INDICATOR: February Trade Deficit, March Layoffs and Weekly Jobless Claims
KEY DATA: Deficit: -$35.4 billion ($7.2 billion narrower)/ Layoffs: down 14,000/ Claims: down 20,000
IN A NUTSHELL: "The job market remains quite strong, vehicle sales are rebounding and with the trade deficit not as bad as expected, first quarter growth could be a pleasant surprise."
WHAT IT MEANS: It's sunny, the temperature is rising and the economic data are looking a lot better. It will be a while before we know the impact of the weather on growth, but we are getting data that implies the winter slowdown may be ending. Yesterday's reports on vehicle sales indicated that people have hardly stopped buying, as the January and February numbers indicated. Instead, once the weather began to change, they started kicking the tires on vehicles they could actually see. March vehicle sales were at a roughly 17.1 million annualized pace, a sharp increase from the 16.2 rate recorded in February. Consumers are spending their money, when they can actually get to where they want to spend their money.
As for the labor market, we received two positive bits of news. First, jobless claims fell sharply and we are once again near record low levels when adjusting for the size of the labor force. The number of recipients fell to its lowest level in over fourteen years. Also, Challenger, Gray and Christmas reported that layoffs notices fell sharply in March. There is really only one weak spot: The energy sector. Roughly one-third of the layoff notices have come from energy-related firms and the report notes that "Without these oil related cuts, we could have been looking one of lowest quarters for job cutting since the mid-90s". In other words, the non-energy portion of the economy is quite strong.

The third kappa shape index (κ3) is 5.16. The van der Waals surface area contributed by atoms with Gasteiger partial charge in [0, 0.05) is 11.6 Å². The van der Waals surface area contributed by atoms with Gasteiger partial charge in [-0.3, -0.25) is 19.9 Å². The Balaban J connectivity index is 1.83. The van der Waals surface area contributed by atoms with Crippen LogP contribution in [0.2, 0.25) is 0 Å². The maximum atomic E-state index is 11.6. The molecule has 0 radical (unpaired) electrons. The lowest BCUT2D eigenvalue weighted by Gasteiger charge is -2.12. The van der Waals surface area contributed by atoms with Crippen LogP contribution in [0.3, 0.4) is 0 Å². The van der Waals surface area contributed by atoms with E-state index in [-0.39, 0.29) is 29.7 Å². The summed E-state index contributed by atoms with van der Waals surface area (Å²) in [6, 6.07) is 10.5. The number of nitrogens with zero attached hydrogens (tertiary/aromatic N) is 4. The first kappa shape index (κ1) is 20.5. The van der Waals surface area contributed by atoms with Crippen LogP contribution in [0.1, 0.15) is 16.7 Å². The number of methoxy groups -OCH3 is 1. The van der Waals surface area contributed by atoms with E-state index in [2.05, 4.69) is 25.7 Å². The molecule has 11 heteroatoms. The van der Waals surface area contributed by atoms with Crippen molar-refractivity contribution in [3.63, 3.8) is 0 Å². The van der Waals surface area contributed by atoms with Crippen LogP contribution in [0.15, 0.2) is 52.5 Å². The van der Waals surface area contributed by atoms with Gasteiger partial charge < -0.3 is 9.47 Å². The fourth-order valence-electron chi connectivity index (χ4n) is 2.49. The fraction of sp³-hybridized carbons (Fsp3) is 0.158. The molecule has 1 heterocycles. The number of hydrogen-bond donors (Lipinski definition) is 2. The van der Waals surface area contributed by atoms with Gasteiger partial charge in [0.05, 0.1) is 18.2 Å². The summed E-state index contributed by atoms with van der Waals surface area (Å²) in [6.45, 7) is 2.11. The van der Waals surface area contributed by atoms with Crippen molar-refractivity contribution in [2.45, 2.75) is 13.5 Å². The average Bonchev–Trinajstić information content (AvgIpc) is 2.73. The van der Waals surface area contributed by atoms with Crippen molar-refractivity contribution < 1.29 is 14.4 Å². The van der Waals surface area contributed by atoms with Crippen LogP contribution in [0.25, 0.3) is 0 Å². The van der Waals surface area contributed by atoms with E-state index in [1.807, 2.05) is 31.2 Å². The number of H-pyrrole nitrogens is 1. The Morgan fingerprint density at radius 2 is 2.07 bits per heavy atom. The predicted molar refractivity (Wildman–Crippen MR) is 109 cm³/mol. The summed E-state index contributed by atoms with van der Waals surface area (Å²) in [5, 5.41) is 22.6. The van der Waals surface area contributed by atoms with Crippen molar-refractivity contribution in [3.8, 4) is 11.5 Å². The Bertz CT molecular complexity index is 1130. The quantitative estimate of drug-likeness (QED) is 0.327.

Finally, there was a sharp narrowing in the trade deficit. While this is great news, it came as both imports and exports fell. The declines were not just in energy. On the import side, every major component was down, while only consumer goods exports posted a positive number. The trade data are a puzzle right now as the West Coast dock strike and settlement have totally messed up trade flows. It is likely that both exports and imports will rise solidly in March and even April as the shipping backlog is worked through. How that plays out on the trade deficit is anyone's guess. It will take months before we have a good handle on what is happening with the trade deficit.
MARKETS AND FED POLICY IMPLICATIONS: Today's labor market data hold out hope that tomorrow's job report will be decent. Consensus is for about 245,000 new jobs created and the unemployment rate remaining stable at 5.5%. I am on board with the consensus this month. If that is indeed what we see, then the arguments that the economy slowed for fundamental rather than weather-related reasons will disappear. But once again, watch not only the job numbers but the wage data as well. If they surprise on the upside, those that believe the Fed is on hold for a long time could start scurrying for the hills.